SAN DIEGO — More than 400,000 Americans died in World War II and not all of their stories have been told, a Utah man wanted to change that.
With the help of volunteers from San Diego and all over the country, they are writing stories of the fallen.
There is not a full public list of the Americans who died fighting in WWII but now there is an effort to not only find their names but share their stories behind the stars.
“We want to remember those who served. It’s a lot richer experience if we remember something about them and it seeing a name on a gravestone,” said Don Milne, Stories Behind the Stars founder.
Milne got to work and in his former job as a banker spent his lunch break researching the fallen but realized he wouldn't be able to do it all himself.
“Cause I don't have 1,100 years and that is how long it would take if you did one story a day,” said Milne.
He founded Stories Behind the Stars, a nonprofit that will be the only single website to have the stories of the 421,000 WWII fallen.
With the help of genealogy sites and military cemeteries, Stories Behind the Stars has grown to 1,500 volunteers in all 50 states and more than a dozen countries.
“Unless our volunteers find these stories, where else are you going to find these stories?” said Milne.
One of those volunteers is retired U.S. Naval Commander Kevin McIntire who searches for the Greatest Generation from his Fallbrook home.
“World War II is a moment in our history that defines us, and it's because of that we are here today,” said McIntire.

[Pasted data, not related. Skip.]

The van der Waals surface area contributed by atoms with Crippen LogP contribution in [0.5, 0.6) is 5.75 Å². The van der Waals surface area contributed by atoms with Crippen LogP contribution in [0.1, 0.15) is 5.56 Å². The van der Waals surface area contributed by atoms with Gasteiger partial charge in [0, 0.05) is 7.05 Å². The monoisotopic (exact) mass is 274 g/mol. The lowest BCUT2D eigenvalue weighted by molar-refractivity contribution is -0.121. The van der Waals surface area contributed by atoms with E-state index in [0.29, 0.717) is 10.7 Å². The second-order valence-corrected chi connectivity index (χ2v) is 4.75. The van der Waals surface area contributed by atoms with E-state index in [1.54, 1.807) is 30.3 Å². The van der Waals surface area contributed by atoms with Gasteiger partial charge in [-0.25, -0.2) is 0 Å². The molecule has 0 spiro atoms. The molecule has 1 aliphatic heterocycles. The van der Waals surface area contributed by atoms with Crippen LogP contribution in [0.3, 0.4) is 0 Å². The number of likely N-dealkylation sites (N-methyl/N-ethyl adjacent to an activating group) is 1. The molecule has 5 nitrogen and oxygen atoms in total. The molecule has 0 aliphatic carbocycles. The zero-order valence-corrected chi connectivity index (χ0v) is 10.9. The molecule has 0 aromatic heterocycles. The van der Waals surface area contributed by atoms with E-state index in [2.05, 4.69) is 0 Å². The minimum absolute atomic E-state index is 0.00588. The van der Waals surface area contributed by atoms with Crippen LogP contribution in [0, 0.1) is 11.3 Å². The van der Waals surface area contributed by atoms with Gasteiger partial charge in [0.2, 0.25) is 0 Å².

He helped complete the stories of the 2,502 Americans who died in Normandy on D-Day now they are working to complete the stories of the more than 2,000 Pearl Harbor fallen for the 80th anniversary this December 7.
“I don't know if a lot of people understand the sacrifice,” said McIntire.
This past May, McIntire said he was out in Fallbrook and met a Vietnam veteran. They got to talking about the horrors of the war and that man mentioned his father, LCDR Roger Louis Germain Alaux, who served in the Navy in WWII as a surface warfare officer and died from a kamikaze attack on the USS Terror (CM-5) during the battle of Okinawa. McIntire got in touch with his brother, the family historian, and they were able to correspond and build an accurate profile of Alaux.
To ensure their stories are not forgotten, more volunteers are needed. They've written 13,000 stories behind the stars but there are 408,000 more to go.
“If we had 2,000 people that wanted to help out and do one story a week we could write the stories of all 421,000 American who died in WWII in a four-year period,” said Milne.
Stories Behind the Stars is also launching a smartphone app so when you are at a cemetery or come across the name of the fallen you can read their story.
If you would like to volunteer for Stories Behind the Stars, it only takes about two to three hours to write a story about a WWII fallen. Click here for more information.
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